We studied whether circulating activated platelets and platelet-leukocyte aggregates cause the development of atherosclerotic lesions in apolipoprotein-E-deficient (Apoe(-/-)) mice. Circulating activated platelets bound to leukocytes, preferentially monocytes, to form platelet-monocyte/leukocyte aggregates. Activated platelets and platelet-leukocyte aggregates interacted with atherosclerotic lesions. The interactions of activated platelets with monocytes and atherosclerotic arteries led to delivery of the platelet-derived chemokines CCL5 (regulated on activation, normal T cell expressed and secreted, RANTES) and CXCL4 (platelet factor 4) to the monocyte surface and endothelium of atherosclerotic arteries. The presence of activated platelets promoted leukocyte binding of vascular cell adhesion molecule-1 (VCAM-1) and increased their adhesiveness to inflamed or atherosclerotic endothelium. Injection of activated wild-type, but not P-selectin-deficient, platelets increased monocyte arrest on the surface of atherosclerotic lesions and the size of atherosclerotic lesions in Apoe(-/-) mice. Our results indicate that circulating activated platelets and platelet-leukocyte/monocyte aggregates promote formation of atherosclerotic lesions. This role of activated platelets in atherosclerosis is attributed to platelet P-selectin-mediated delivery of platelet-derived proinflammatory factors to monocytes/leukocytes and the vessel wall.
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              Reduction of atherosclerosis in mice by inhibition of CD40 signalling.

              Increasing amounts of evidence support the involvement of inflammation and immunity in atherogenesis, but mediators of communication between the major cell types in atherosclerotic plaques are poorly defined. Cells in human atherosclerotic lesions express the immune mediator CD40 and its ligand CD40L (also known as CD154 or gp39). The interaction of CD40 with CD40L figures prominently in both humoral and cell-mediated immune responses. CD40L-positive T cells accumulate in atheroma, and, by virtue of their early appearance, persistence and localization at sites of lesion growth and complication, activated T cells may coordinate important aspects of atherogenesis. Interruption of CD40L-CD40 signalling by administration of an anti-CD40L antibody limits experimental autoimmune diseases such as collagen-induced arthritis, lupus nephritis, acute or chronic graft-versus-host disease, multiple sclerosis and thyroiditis. Ligation of CD40 on atheroma-associated cells in vitro activates functions related to atherogenesis, including induction of proinflammatory cytokines, matrix metalloproteinases, adhesion molecules and tissue factor. However, the role of CD40 signalling in atherogenesis in vivo remains unknown. Here we determine whether interruption of CD40 signalling influences atherogenesis in vivo in hyperlipidaemic mice. Treatment with antibody against mouse CD40L limited atherosclerosis in mice lacking the receptor for low-density lipoprotein that had been fed a high-cholesterol diet for 12 weeks. This antibody reduces the size of aortic atherosclerotic lesions by 59% and their lipid content by 79%. Furthermore, atheroma of mice treated with anti-CD40L antibody contained significantly fewer macrophages (64%) and T lymphocytes (70%), and exhibited decreased expression of vascular cell adhesion molecule-1. These data support the involvement of inflammatory pathways in atherosclerosis and indicate a role for CD40 signalling during atherogenesis in hyperlipidaemic mice.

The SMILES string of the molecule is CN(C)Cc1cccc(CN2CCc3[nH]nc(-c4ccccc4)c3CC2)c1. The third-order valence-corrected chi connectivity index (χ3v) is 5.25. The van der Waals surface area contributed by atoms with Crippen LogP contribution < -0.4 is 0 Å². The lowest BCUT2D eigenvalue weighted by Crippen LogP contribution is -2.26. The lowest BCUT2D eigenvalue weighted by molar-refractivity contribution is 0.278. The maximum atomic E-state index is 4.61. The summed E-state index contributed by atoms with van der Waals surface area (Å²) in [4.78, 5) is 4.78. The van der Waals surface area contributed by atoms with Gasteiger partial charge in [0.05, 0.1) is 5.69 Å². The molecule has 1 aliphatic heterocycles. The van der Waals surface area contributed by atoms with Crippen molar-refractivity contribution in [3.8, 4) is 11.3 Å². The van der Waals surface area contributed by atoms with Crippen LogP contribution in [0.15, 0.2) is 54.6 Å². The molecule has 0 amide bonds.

Author and article information

                S. Karger AG
                February 2008
                27 August 2007
                : 109
                : 3
                : 196-201
                aDepartment of Internal Medicine, University of Utah School of Medicine and bCardiovascular Department, LDS Hospital, Salt Lake City, Utah, USA
                106683 PMC3245966 Cardiology 2008;109:196–201
                © 2007 S. Karger AG, Basel

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                Page count
                Figures: 1, Tables: 3, References: 22, Pages: 6
                Original Research